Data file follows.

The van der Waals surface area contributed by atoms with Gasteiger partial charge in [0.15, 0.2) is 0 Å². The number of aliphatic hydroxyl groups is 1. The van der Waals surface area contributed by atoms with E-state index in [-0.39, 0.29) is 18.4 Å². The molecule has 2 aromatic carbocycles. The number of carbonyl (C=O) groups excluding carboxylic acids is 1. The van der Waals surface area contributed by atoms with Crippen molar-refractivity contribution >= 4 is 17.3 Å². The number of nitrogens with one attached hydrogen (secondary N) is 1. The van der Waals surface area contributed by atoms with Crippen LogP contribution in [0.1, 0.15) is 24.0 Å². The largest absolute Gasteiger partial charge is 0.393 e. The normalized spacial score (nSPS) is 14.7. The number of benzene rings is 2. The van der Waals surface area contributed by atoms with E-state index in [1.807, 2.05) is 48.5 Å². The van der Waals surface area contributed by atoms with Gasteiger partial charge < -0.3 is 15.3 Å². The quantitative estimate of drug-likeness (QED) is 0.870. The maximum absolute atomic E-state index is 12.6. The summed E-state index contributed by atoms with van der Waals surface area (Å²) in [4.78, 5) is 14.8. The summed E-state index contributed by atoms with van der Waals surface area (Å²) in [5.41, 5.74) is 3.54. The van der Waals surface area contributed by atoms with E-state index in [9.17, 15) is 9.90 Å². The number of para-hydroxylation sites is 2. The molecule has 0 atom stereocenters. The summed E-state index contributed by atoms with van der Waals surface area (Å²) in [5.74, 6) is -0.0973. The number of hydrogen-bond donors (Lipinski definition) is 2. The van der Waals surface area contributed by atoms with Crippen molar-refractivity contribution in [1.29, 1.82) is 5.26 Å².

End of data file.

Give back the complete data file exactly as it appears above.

The van der Waals surface area contributed by atoms with Gasteiger partial charge in [0.15, 0.2) is 0 Å². The number of aliphatic hydroxyl groups is 1. The van der Waals surface area contributed by atoms with E-state index in [-0.39, 0.29) is 18.4 Å². The molecule has 2 aromatic carbocycles. The number of carbonyl (C=O) groups excluding carboxylic acids is 1. The van der Waals surface area contributed by atoms with Crippen molar-refractivity contribution >= 4 is 17.3 Å². The number of nitrogens with one attached hydrogen (secondary N) is 1. The van der Waals surface area contributed by atoms with Crippen LogP contribution in [0.1, 0.15) is 24.0 Å². The largest absolute Gasteiger partial charge is 0.393 e. The normalized spacial score (nSPS) is 14.7. The number of benzene rings is 2. The van der Waals surface area contributed by atoms with E-state index in [1.807, 2.05) is 48.5 Å². The van der Waals surface area contributed by atoms with Gasteiger partial charge < -0.3 is 15.3 Å². The quantitative estimate of drug-likeness (QED) is 0.870. The maximum absolute atomic E-state index is 12.6. The summed E-state index contributed by atoms with van der Waals surface area (Å²) in [4.78, 5) is 14.8. The summed E-state index contributed by atoms with van der Waals surface area (Å²) in [5.41, 5.74) is 3.54. The van der Waals surface area contributed by atoms with E-state index in [9.17, 15) is 9.90 Å². The number of para-hydroxylation sites is 2. The molecule has 0 atom stereocenters. The summed E-state index contributed by atoms with van der Waals surface area (Å²) in [5.74, 6) is -0.0973. The number of hydrogen-bond donors (Lipinski definition) is 2. The van der Waals surface area contributed by atoms with Crippen molar-refractivity contribution in [1.29, 1.82) is 5.26 Å².